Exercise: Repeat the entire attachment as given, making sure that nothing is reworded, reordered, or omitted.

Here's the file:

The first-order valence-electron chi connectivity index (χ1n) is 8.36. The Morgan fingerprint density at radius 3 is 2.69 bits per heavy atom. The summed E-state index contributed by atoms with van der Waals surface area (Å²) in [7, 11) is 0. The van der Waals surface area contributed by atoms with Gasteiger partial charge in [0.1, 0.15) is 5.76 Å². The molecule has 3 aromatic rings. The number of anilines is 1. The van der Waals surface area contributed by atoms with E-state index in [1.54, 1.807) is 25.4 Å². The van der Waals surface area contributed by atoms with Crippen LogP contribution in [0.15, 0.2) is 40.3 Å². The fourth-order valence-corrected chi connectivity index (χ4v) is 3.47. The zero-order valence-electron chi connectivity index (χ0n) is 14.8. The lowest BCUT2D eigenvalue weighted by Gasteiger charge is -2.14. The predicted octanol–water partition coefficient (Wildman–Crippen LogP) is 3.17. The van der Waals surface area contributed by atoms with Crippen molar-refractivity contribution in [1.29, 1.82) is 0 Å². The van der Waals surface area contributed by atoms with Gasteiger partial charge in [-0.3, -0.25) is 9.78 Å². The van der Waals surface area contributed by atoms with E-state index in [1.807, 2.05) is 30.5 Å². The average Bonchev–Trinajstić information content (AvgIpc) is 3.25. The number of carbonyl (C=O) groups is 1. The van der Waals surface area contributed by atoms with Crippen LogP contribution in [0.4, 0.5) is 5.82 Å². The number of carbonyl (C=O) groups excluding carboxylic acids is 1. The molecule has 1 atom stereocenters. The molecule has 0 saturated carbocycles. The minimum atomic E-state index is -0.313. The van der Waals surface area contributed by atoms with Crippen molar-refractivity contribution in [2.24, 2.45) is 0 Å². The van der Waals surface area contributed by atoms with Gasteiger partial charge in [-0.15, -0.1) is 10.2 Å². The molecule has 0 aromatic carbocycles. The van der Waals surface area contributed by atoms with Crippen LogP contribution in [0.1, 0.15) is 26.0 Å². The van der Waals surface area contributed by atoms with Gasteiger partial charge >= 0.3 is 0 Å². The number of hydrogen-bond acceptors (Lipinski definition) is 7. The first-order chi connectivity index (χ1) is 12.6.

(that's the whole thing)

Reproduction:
The first-order valence-electron chi connectivity index (χ1n) is 8.36. The Morgan fingerprint density at radius 3 is 2.69 bits per heavy atom. The summed E-state index contributed by atoms with van der Waals surface area (Å²) in [7, 11) is 0. The van der Waals surface area contributed by atoms with Gasteiger partial charge in [0.1, 0.15) is 5.76 Å². The molecule has 3 aromatic rings. The number of anilines is 1. The van der Waals surface area contributed by atoms with E-state index in [1.54, 1.807) is 25.4 Å². The van der Waals surface area contributed by atoms with Crippen LogP contribution in [0.15, 0.2) is 40.3 Å². The fourth-order valence-corrected chi connectivity index (χ4v) is 3.47. The zero-order valence-electron chi connectivity index (χ0n) is 14.8. The lowest BCUT2D eigenvalue weighted by Gasteiger charge is -2.14. The predicted octanol–water partition coefficient (Wildman–Crippen LogP) is 3.17. The van der Waals surface area contributed by atoms with Crippen molar-refractivity contribution in [1.29, 1.82) is 0 Å². The van der Waals surface area contributed by atoms with Gasteiger partial charge in [-0.3, -0.25) is 9.78 Å². The van der Waals surface area contributed by atoms with E-state index in [1.807, 2.05) is 30.5 Å². The average Bonchev–Trinajstić information content (AvgIpc) is 3.25. The number of carbonyl (C=O) groups is 1. The van der Waals surface area contributed by atoms with Crippen LogP contribution in [0.4, 0.5) is 5.82 Å². The number of carbonyl (C=O) groups excluding carboxylic acids is 1. The molecule has 1 atom stereocenters. The molecule has 0 saturated carbocycles. The minimum atomic E-state index is -0.313. The van der Waals surface area contributed by atoms with Crippen molar-refractivity contribution in [2.24, 2.45) is 0 Å². The van der Waals surface area contributed by atoms with Gasteiger partial charge in [-0.15, -0.1) is 10.2 Å². The molecule has 0 aromatic carbocycles. The van der Waals surface area contributed by atoms with Crippen LogP contribution in [0.1, 0.15) is 26.0 Å². The van der Waals surface area contributed by atoms with Gasteiger partial charge >= 0.3 is 0 Å². The number of hydrogen-bond acceptors (Lipinski definition) is 7. The first-order chi connectivity index (χ1) is 12.6.